Filing with a United States District Court last Tuesday, Sony Computer Entertainment of America has moved for a temporary restraining order against FailOverFlow, allegedly a “hacking group” which laid the foundation that allowed George “Geohot” Hotz to hack into the PS3’s critical systems last month. Hotz then released the critical information earlier this month, the code enabling pirated software to run easily on the console. Sony is arguing a violation of the Digital Millennium Copyright Act, actions that caused “immediate and irreparable injury” to the company and its products.
The order also demands the courts to stop any attempts at further hacking by the defendants at FailOverFlow, and destroy any materials used in any discovered hacking attempt. Sony also wants the ability to impound any computers or other hardware from Hotz used in his previous hacking.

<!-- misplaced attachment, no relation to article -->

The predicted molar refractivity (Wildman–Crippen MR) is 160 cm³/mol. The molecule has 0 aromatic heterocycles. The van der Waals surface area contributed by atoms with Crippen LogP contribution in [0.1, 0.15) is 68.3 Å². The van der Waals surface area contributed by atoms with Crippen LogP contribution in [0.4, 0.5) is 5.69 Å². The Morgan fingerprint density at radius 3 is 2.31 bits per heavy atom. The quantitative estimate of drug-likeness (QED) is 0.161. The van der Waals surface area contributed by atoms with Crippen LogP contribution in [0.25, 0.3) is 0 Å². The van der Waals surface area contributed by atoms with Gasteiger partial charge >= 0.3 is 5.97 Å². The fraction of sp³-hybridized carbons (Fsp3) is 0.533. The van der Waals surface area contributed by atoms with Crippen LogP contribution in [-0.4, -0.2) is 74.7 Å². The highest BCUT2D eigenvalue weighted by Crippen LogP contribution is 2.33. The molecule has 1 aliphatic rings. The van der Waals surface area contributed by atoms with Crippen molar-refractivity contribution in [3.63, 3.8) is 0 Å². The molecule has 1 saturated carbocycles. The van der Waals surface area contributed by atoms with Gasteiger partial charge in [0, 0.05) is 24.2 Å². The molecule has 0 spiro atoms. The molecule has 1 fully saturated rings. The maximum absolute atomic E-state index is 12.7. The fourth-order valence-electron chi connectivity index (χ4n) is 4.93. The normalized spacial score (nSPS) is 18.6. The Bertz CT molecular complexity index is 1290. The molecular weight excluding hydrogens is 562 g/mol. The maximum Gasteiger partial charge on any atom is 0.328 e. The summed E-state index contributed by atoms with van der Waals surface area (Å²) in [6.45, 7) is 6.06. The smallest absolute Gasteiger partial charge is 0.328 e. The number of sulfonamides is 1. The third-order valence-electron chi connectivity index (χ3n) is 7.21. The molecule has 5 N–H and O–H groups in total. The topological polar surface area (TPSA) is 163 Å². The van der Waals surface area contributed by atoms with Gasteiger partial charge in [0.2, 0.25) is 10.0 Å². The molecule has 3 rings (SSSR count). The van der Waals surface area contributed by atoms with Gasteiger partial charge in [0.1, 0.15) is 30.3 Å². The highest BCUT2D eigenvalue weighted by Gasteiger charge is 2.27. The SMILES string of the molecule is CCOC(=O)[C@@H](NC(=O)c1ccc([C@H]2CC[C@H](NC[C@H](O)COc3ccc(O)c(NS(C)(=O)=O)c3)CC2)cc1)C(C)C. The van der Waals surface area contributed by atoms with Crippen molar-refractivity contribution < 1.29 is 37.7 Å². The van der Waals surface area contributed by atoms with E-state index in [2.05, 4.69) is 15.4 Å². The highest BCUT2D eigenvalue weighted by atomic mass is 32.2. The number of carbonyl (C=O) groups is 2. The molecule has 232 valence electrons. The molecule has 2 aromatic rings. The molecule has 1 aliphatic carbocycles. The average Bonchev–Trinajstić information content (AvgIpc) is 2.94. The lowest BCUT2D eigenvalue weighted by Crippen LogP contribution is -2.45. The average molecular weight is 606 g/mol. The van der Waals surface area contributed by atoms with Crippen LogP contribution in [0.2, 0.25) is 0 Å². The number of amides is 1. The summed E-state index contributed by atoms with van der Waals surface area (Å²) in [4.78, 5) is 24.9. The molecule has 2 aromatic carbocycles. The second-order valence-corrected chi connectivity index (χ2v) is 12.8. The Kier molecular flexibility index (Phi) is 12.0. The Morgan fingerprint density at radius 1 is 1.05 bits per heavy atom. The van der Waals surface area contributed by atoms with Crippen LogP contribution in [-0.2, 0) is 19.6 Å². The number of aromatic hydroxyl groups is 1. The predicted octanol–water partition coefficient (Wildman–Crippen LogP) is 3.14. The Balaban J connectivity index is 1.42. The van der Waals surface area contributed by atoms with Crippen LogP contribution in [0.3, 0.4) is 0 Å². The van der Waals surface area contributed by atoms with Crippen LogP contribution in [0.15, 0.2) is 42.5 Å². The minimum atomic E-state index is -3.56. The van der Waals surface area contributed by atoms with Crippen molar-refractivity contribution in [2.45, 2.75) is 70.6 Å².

“True innovators will be deterred from investing the effort and resources needed to create new products if counterfeit-enabling developers are allowed to siphon away the compensation that real creators such as SCEA otherwise would earn,” the document stated. “On the other hand, no public benefit results from defendants’ activities. No new works have been created; indeed, piracy deters creativity.”
“Public policy certainly does not support violations of the DMCA to facilitate software piracy.”